All posts tagged: Susanne Freidberg

Curating the History of Freshness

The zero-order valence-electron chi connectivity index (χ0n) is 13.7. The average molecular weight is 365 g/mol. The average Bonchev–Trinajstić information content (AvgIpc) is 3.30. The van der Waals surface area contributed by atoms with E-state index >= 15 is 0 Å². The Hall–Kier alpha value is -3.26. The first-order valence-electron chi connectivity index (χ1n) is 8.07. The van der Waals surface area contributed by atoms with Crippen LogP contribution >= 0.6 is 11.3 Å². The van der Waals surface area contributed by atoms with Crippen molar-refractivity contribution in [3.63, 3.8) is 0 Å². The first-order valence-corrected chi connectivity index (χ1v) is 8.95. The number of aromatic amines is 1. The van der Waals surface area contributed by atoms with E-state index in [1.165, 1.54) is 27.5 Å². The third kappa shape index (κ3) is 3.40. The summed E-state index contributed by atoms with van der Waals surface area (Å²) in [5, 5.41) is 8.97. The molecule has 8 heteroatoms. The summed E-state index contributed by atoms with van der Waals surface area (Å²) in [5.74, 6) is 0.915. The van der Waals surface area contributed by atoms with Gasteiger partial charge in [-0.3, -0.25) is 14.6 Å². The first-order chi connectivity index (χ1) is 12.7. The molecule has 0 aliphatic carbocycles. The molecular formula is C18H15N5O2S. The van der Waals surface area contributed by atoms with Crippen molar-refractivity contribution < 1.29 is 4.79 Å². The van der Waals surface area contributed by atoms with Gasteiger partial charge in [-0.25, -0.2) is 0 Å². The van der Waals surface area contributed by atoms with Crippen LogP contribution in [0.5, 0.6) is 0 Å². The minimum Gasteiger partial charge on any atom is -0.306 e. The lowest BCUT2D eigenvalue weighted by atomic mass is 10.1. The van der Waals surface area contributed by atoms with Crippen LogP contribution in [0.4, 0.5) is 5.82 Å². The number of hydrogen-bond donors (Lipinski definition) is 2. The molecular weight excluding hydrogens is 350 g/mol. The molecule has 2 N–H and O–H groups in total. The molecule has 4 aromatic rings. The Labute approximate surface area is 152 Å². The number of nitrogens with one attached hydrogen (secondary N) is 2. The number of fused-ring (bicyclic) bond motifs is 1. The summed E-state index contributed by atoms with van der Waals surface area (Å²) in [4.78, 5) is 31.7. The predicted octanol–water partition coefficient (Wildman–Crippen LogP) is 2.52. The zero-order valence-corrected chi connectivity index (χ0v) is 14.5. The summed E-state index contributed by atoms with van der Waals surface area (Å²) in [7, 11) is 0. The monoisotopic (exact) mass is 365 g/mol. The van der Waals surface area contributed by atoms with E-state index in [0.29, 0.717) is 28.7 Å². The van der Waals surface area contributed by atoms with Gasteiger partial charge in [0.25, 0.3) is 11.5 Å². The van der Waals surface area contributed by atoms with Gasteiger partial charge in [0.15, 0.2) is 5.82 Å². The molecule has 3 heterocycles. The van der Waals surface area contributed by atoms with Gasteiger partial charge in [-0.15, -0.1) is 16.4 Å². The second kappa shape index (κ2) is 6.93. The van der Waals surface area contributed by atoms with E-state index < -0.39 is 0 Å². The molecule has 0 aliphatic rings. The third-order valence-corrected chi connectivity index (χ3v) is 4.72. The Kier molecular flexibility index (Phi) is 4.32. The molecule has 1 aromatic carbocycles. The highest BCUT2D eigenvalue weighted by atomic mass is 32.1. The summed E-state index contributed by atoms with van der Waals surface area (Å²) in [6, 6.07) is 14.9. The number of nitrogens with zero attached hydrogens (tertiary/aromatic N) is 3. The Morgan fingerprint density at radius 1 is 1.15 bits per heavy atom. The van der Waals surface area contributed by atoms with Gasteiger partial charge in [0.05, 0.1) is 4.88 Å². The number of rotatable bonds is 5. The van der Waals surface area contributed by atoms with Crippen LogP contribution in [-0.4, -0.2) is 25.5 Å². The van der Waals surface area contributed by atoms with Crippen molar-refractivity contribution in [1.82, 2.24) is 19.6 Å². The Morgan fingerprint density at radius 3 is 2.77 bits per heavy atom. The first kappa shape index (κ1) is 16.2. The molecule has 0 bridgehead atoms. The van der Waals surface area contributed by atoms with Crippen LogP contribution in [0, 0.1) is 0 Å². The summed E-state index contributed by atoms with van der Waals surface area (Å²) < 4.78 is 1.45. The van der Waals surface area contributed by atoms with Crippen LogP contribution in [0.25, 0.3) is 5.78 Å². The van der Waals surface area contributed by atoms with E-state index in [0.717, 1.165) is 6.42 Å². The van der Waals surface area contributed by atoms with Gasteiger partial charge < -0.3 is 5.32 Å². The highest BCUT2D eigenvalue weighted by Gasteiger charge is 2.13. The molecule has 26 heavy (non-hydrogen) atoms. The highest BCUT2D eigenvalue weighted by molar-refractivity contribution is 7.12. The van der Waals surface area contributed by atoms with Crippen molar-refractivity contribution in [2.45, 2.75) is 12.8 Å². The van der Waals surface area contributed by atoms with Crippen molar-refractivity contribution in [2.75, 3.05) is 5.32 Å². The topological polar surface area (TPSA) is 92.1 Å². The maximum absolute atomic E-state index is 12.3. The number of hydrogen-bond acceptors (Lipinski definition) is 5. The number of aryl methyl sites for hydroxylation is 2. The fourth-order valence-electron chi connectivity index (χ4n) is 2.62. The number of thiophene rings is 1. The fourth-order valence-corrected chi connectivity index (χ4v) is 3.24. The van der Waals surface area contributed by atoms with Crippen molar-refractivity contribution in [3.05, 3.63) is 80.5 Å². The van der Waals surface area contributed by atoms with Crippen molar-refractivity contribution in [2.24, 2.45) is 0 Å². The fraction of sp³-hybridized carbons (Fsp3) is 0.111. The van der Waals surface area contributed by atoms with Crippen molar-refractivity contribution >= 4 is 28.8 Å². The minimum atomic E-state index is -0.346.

In Fresh: A Perishable History, Susanne Freidberg chronicles the fascinating history of how refrigeration expanded the reach of the industrial food system, forever altering not only the world’s food supply, but also how consumers view freshness and conceptualize its meaning. She tells this story through a series of mini-histories focusing on specific foods: beef, eggs, fruit, vegetables, milk, and fish. In doing so, she reveals the many meanings of “fresh,” five of which are discussed in the following five images. 1. The Refrigerator Consumers once got along without refrigeration,¬†shopping frequently¬†and preserving food by canning, drying, and pickling. In fact, consumers were at first wary of refrigeration, though World War I marked a turning point. While meat and wheat were shipped to the warfront, American civilians were encouraged to consume fresh foods, unsuitable for shipment to soldiers. Consuming fresh produce, eggs, and dairy products were considered acts of both patriotism (as seen in this WWI food poster) and scientifically based health promotion, confirming the new place of these foods in the American diet and the role …